Clay Futrell finished out his 2020 PRCA season with the Resistol Rookie of the Year Heeling Title with $34,501.61 in total season earnings, which also put him 24th in the PRCA world standings to qualify him to rope at the winter rodeos in 2021. Futrell, 21, established an early lead in the Resistol Rookie heeling that led to a more than $27,000 lead on the No. 2 man, Zak Dobbins.

Who's Resistol Rookie Heeling Standings Leader Clay Futrell?

From the start

Flash back to 2011 when Futrell first ever picked up a heel rope. With the help of his parents, fellow roper and family friend Bronc Fanning and a Western Livestock Sale purchased horse, Futrell has now accomplished one of his many goals.

“I breakawayed and junior rodeoed, but I started heeling in 2011,” Futrell said. “My dad hired Bronc Fanning to come over to the house every day to give me lessons. He’s the one that taught me how to rope. I still talk to him. I went and ate lunch with him the other day. I talk to him at least once a week about my roping and that kind of stuff.”

At the age of 12, Futrell was fond of having a rope in his hands but was competing more at the junior rodeos in the breakaway roping. That was until his father, Bart Futrell, who owns and operates Bow F Bucking Bulls and hosts amateur rodeos, hired on Bronc Fanning, originally from Oklahoma, and now residing in North Carolina, to help Futrell learn to hell.

“As far as taking me to all the Junior rodeos and giving me every opportunity there was, and having someone good here to help me every day and taking me out West to the Junior World and ropings like that, [my parents] pretty much did everything they could to give me all the opportunities to help me keep getting better.”

After daily lessons with Fanning, it was time for Futrell to decide which event he wanted to focus more time and effort on and his conclusion was to heel.

“That’s when I was starting to tie calves and heel,” Futrell said. “I was pretty much below average in both events. Bronc pretty much said [to] pick one of them and try to get as good as possible at it. He was coming over here every day, and I thought I had a way better future at that than roping calves, and I liked it more because I took off with the heeling. He’s who I give—besides my parents—the credit, as far as getting me to where I am right now with my roping.”

The Horsepower

Along with learning how to heel, Futrell was also training a young, sorrel colt that his dad brought home from the Western Livestock Sale in Fort Worth, Texas, which became the 12-year-old gelding named Cutter that helped Futrell secure the Resistol Rookie year-end title.

“I remember the first day [Bronc] ever came over,” Futrell noted. “I didn’t have a heel horse and we just had Cutter. That’s what I started roping the sled on every day. Once I got hooked on it and that’s all I wanted to do, my dad bought me a finished horse and then I had the finished horse to rope steers on and got to the jackpots and junior rodeos on. Throughout the years, we got a couple more to rope on.”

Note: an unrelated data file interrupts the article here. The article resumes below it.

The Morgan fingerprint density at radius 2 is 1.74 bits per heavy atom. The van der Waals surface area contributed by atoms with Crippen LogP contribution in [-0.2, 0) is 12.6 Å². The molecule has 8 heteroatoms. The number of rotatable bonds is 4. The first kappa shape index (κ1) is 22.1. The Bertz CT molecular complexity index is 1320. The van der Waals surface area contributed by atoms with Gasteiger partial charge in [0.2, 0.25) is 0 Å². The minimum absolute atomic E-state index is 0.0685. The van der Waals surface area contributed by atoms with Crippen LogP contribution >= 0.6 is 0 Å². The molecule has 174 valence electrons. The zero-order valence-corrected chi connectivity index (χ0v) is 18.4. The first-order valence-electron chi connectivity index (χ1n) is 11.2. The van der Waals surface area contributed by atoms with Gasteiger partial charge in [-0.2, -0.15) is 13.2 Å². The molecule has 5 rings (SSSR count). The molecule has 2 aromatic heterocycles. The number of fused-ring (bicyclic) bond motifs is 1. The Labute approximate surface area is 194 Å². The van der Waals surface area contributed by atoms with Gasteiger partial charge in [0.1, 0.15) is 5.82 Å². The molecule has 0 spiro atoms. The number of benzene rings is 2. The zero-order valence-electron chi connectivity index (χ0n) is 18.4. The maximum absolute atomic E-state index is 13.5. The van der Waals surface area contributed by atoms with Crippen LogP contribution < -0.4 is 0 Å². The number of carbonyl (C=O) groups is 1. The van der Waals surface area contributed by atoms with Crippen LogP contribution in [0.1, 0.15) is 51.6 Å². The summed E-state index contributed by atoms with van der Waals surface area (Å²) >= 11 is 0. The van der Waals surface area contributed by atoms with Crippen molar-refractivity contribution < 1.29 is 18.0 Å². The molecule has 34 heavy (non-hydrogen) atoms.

Futrell qualified for the International Professional Rodeo Association (IPRA) Finals multiple times and won the Southern Rodeo Association (SRA) twice and has added a few more memorable wins over the years with Cutter.

“Besides that, I placed with Tyler Waters at the World Series Finales in the #15 one year,” Futrell remembered. “And the Lonestar Shootout was the biggest win. We won third at that. But as far as growing up, I didn’t really win anything huge.”

The 12-year-old sorrel got the call to help Futrell win the once-in-a-lifetime Resistol Rookie title, and now Futrell plans on finding a backup heel horse to help Cutter out in the long haul for the 2021 ProRodeo season.

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“I pretty much rode him everywhere,” Futrell said. “Just from getting hauled so much, he was getting pretty sore, but he kept working. He worked good all season. One of my main goals is, by next summer, to have something that I’m as comfortable on as Cutter, to where I can give him a break.

“I think, as far as rodeo-wise, you want something that’s easy, of course. You want something that is forgiving and will let you put him wherever. I got to ride Brady Minor’s horse at two rodeos, and he was just so forgiving and let you just get as high as you wanted to. It was easy. But that’s one of the best horses there is, I think. I want something that’s forgiving and will let you put him wherever type of deal.”

The 2021 ProRodeo Season Plan

Now that Futrell has the 2020 Resistol Rookie Heeling title added to his resume, he plans on continuing his partnership with his second-cousin, Cory Kidd V, the 2020 Lonestar Shootout Champion Header.

“I don’t have any second partners yet,” Futrell said. “Cory has played a huge roll in taking me to places. I grew up really close to him and he was roping every day.”

Clay Futrell being awarded his Resistol Rookie Heeler of the Year awards at Billy Bob's Texas.

Clay Futrell, the 2020 Resistol Rookie Heeler of the Year.

And if there’s one thing that Futrell learned from his Resistol Rookie year that he will keep with him for years to come, it’s to take the best shot on every single run.

“There’s so much that I learned, honestly,” Futrell said. “I think towards the end, when it was more of a ‘you got to win type of deal,’ I was trying to make too many things happen. I was trying too fast and missing, instead of being able to take the best shot every time. That keeps your confidence up and keeps your horse working good, and you’re ready for the next one instead of taking a bad shot and thinking about it too much. That was one of the biggest things that I picked up on at the end. Everyone needs to be building to the next run. Taking bad shots is going to have you overthinking about things.”

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